While Britain struggles to drag Olympic hysteria from sofas and into gyms and playing fields, Michael's story shows how a generation really can be inspired far below the elite level.
"The first few days at Feltham were hard but after I had my first visit from my family I knew I had to stay strong," Michael says. "My dad said he was going to lodge an appeal and after two weeks a Crown Court judge reduced my sentence to four months. You only do half of that and I'd done two weeks, so suddenly I had six weeks left.
"It lifted me. I went to the gym every day and trained with the prison football team. I was reading and writing letters to my family and going to bed early. Time started to go faster."
A youth worker, identifying Michael's passion for football (his father had taken him to training every Sunday since he was seven), gave him the details of London football clubs with community programs. They included Brentford, in west London, close to his mother's home. After the relief of his release from Feltham, Michael headed to the club's Community Trust office.
"He came across as quite a scared young man," Chris Edwards, the trust's social inclusion manager, says. "But he showed enthusiasm, which is what we try to grab hold of and turn into something bigger and better. He knew he'd done wrong but wanted to change."
Brentford snapped up Michael, who will restart his A-levels next month. He worked as a volunteer at first, and has been coaching up to three times a week since last December on pitches and courts in the middle of housing estates. He soon gained his Level 1 coaching qualification, after which Brentford began paying him.
The work has given Michael a sense of purpose and helped ease the fears that his conviction would ruin his life. But it was his engagement with children that showed him what sport can do: "Some of them are improving all the time and I tell them they should join a football club and now, while their friends might be going out and getting into trouble, they're going to bed early because they've got a match the next morning."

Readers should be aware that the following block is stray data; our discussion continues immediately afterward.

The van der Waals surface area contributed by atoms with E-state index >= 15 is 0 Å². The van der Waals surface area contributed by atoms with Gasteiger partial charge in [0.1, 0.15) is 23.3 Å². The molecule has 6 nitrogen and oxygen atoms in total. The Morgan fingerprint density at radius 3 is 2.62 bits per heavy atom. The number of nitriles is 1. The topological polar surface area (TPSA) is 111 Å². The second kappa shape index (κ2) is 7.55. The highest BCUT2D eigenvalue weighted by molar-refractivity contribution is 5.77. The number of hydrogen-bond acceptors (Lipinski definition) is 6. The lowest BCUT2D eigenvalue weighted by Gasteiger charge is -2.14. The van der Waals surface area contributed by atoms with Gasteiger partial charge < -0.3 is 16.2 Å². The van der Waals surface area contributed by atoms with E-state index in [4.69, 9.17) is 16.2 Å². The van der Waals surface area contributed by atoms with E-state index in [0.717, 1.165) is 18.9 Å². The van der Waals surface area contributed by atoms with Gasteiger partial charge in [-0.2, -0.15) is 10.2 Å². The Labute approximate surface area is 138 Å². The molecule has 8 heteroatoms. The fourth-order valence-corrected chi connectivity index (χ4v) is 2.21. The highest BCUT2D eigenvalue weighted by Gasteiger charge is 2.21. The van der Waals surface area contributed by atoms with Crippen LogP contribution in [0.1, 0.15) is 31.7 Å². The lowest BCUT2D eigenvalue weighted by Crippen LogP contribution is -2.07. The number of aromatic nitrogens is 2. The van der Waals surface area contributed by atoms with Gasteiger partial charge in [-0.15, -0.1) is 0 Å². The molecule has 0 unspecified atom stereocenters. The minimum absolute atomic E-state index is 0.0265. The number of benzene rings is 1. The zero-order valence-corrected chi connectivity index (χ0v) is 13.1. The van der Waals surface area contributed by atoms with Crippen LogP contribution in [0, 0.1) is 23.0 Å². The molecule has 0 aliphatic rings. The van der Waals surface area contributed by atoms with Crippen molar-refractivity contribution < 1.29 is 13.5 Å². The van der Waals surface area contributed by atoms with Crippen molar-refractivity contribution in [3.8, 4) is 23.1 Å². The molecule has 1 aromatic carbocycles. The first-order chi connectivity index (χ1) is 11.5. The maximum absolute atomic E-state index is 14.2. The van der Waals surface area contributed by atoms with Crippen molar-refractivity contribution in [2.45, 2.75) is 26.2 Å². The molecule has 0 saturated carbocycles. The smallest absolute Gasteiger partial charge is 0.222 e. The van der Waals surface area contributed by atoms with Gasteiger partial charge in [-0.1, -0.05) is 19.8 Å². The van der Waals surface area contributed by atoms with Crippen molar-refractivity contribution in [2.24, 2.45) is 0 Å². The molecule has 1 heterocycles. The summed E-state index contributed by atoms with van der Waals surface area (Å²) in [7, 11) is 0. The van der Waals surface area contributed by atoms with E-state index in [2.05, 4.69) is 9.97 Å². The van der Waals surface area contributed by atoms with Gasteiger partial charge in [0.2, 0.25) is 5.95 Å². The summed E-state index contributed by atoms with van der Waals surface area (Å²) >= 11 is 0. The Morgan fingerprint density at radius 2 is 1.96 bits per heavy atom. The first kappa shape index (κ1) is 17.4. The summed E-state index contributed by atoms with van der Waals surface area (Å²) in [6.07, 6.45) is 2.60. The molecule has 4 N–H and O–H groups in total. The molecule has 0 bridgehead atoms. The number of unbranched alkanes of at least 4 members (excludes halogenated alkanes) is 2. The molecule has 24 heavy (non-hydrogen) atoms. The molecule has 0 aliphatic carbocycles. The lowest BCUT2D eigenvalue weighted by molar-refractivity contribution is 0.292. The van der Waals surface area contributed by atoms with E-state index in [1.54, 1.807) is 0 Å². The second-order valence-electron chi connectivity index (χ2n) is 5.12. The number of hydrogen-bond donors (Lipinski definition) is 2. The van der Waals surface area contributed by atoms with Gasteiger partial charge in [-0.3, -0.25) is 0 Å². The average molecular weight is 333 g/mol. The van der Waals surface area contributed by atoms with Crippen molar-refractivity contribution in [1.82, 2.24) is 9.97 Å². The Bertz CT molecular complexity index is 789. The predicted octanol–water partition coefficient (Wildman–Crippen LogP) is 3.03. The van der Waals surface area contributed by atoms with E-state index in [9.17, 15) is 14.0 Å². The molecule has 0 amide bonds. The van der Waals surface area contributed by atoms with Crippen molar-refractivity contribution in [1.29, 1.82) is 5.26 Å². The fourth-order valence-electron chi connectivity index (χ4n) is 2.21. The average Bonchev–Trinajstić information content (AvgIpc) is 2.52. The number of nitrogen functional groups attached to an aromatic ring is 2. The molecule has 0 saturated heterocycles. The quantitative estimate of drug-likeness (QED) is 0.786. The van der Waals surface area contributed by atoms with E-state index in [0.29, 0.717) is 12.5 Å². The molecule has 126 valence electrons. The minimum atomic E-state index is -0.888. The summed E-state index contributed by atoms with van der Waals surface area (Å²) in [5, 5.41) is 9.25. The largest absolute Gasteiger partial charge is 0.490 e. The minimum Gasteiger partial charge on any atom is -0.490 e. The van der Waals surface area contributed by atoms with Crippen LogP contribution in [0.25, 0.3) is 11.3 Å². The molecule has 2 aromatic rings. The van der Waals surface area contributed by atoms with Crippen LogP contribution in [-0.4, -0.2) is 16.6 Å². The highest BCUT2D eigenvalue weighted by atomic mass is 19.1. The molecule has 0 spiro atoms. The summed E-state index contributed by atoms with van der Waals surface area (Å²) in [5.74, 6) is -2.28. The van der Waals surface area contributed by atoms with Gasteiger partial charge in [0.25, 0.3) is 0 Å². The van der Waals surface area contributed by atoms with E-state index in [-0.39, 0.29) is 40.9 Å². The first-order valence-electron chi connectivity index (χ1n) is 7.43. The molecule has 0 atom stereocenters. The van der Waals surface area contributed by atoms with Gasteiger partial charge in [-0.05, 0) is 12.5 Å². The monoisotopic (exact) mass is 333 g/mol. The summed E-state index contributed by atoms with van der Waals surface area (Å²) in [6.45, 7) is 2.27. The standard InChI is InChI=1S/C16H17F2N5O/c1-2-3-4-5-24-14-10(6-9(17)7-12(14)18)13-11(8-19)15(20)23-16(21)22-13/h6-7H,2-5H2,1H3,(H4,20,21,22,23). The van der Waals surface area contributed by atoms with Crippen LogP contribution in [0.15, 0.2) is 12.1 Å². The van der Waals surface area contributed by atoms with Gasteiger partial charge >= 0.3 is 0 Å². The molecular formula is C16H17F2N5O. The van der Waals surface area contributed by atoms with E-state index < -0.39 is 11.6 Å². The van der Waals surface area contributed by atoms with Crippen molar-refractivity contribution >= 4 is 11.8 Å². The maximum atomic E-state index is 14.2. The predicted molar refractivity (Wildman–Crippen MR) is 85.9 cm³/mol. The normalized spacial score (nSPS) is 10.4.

Regardless of statistics on sport participation, Michael says the Olympics, which had him hooked, can inspire young people like him. "Look at Mo Farah from Hounslow, near where I'm from," he says. "If someone from your area can do it, it's not much different from you."
Edwards agrees. "We ran an athletics day before the Olympics and got really good numbers. I think if we did that again now we'd probably double it."
Michael boxes, too, at a club in Hounslow, where he is inspired by an older guy who he says could have gone to the Olympics but for an injury. He was glued to the boxing at the Games, in which Britain won three golds. The last went to super-heavyweight Anthony Joshua, who last year had been given a 12-month community order for possession of and intent to supply cannabis.
"He'd only been boxing for four years and I've probably been doing it longer," Michael says. "And I'm decent. A lot of people say I could go far."
Brentford FC Community Trust receives some of its funding from Street Games (StreetGames.org) a sports charity partnered with the Give More campaign (GiveMore.org.uk)